2018 has been one tough year on the High Street…
Retail, as a sector, has long been under pressure from increased competition from online retailers, which has resulted in reduced footfall on the High Street, affecting many companies, including many well-known names.
One of the main issues for retail companies is that many are tied into long and expensive premises leases. Retailers have therefore been forced to consider how they can operate in those circumstances, which has led to the resurgence of an insolvency process that had previously seemed unpopular for several years – the Company Voluntary Arrangement (CVA), which only last week creditors of House of Fraser voted to approve.
What is a CVA?
A CVA is a process under the Insolvency Act 1986 which enables a company to make proposals to its unsecured creditors to compromise their claims, provided 75% of those creditors, by value, vote to approve it.
If there are “connected creditors” comprising that 75% who wish to approve the CVA, there is then a second round of voting and the CVA will only be approved if 50% of the unconnected creditors vote in favour of it.
Within the CVA proposal, the company will set out the consequences of the CVA not being approved. This is normally that the company will enter into Administration or be wound up, with the result that there would be a much worse outcome for creditors than if the CVA were to be approved.
A company will need to instruct a licenced insolvency practitioner (IP) to oversee the CVA process. The IP will act as the “Nominee” when the CVA is proposed to creditors. If it then is approved, they will become the “Supervisor” of the CVA. Quite often, if the CVA will permit the company to continue to trade intact and will allow, the existing directors will remain in control of the business, unlike in an Administration where control passes to the IP that is appointed over the company.
Why are CVAs used in retail?
A CVA does not bind a secured creditor unless they consent to it. As most restructurings are dependent on the assistance of financial institutions who are likely to hold a charge over the company’s assets, a CVA is not normally an option.
However, in the retail sector, the main creditor of the business is likely to be the landlord of its retail premises. This means that landlords are likely to be unsecured creditors of the company (ignoring any security taken in the form of a rent deposit deed).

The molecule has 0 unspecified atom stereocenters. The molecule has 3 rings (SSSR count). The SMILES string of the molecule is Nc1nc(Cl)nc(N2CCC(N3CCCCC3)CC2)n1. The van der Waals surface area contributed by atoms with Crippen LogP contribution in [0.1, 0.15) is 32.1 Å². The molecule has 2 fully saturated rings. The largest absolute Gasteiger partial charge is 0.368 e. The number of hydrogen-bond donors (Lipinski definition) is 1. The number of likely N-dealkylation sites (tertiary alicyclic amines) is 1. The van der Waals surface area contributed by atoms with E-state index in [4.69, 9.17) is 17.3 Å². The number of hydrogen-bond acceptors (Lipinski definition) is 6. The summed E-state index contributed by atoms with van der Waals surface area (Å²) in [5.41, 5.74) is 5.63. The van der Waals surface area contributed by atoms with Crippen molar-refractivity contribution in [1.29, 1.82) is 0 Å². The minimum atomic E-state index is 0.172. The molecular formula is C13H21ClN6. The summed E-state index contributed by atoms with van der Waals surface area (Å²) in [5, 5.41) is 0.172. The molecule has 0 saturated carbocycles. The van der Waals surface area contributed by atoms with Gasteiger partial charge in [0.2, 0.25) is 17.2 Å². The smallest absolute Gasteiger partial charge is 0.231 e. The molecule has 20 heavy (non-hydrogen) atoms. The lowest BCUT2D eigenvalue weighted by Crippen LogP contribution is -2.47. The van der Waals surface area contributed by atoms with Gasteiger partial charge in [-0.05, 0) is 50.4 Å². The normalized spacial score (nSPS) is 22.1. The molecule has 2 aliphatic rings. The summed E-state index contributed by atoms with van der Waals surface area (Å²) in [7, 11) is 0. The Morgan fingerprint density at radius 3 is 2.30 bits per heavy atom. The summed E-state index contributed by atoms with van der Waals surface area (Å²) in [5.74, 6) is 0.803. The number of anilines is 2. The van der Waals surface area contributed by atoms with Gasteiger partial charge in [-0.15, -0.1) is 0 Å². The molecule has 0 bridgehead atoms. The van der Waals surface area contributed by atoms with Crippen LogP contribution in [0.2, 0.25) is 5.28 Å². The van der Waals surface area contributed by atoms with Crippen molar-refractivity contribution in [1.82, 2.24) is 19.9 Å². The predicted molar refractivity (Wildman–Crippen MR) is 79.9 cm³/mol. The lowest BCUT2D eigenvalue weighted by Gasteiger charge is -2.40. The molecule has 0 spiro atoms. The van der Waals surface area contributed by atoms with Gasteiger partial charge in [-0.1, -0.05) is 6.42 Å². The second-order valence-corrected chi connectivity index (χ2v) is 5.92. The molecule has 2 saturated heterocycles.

A company proposing a CVA may be subject to an unprofitable lengthy lease containing upwards-only rent reviews. Therefore, the CVA will likely propose that either the company remain in occupation of the premises albeit on a reduced rent, or alternatively, state that if the CVA is rejected, the company will vacate the premises (leaving the landlord with an empty property that it may then struggle to let).
Unless there are already significant rent arrears, landlords lack the power to oppose a CVA as they can only vote on the proposal for future losses based upon one year’s loss of future rent and one month’s rent in respect of dilapidations. This is despite the fact there may be several years remaining on the lease term, meaning their future losses will potentially be significantly more. CVAs can also be used to amend the terms of the leases, such as the frequency when rent is paid, its covenants and any guarantor obligations.
Steps for landlords
Landlords need to act quickly if they receive a CVA proposal from one of its tenants, given there is normally only 14 days before the meeting of creditors will be held to consider it.
Landlords should seek advice at an early stage regarding what effect the proposed CVA will have on them and, in particular, their rental income. Normally they will be faced with a commercial decision as to whether to support the proposal but retain a tenant paying reduced rent or to oppose the proposal with the possibility of having to find a new occupier for their premises.
The British Property Federation stated that it considered companies were abusing CVAs and thereby leaving landlords with a “raw deal”. As a result, there is a growing backlash by some landlords, who are now seeking to persuade other creditors who make up at least 25% of the company’s debts to seek variations to seek improvements to the CVA proposals and a share in the company’s future profits.
Landlords are also calling on the Government to review the use of CVAs by retailers.
Furthermore, it has been reported that Next, which is unhappy in seeing its competitors achieve reductions in rent, is now seeking to now incorporate a “CVA clause” into its own leases with its landlords, so that if a competitor’s rent is reduced following the approval of a CVA, it also gets a rent reduction. It is yet to be seen how landlords will react to that.
There are clearly going to be further retail casualties on the High Street as the sector continues to suffer financially, and this is likely to involve the further proposal of CVAs by those in the retail sector.
At the same time, there is increasing landlord dissatisfaction regarding the use of CVAs. However, it can only be a matter of time before landlord’s challenge in the courts the use of CVAs as an abuse of process.
In the meantime, any landlord who receives a CVA proposal from one of its tenants should seek specialist advice at the earliest opportunity.
This article is for general information purposes only and does not constitute legal or professional advice. It should not be used as a substitute for legal advice relating to your particular circumstances. Please note that the law may have changed since the date of this article.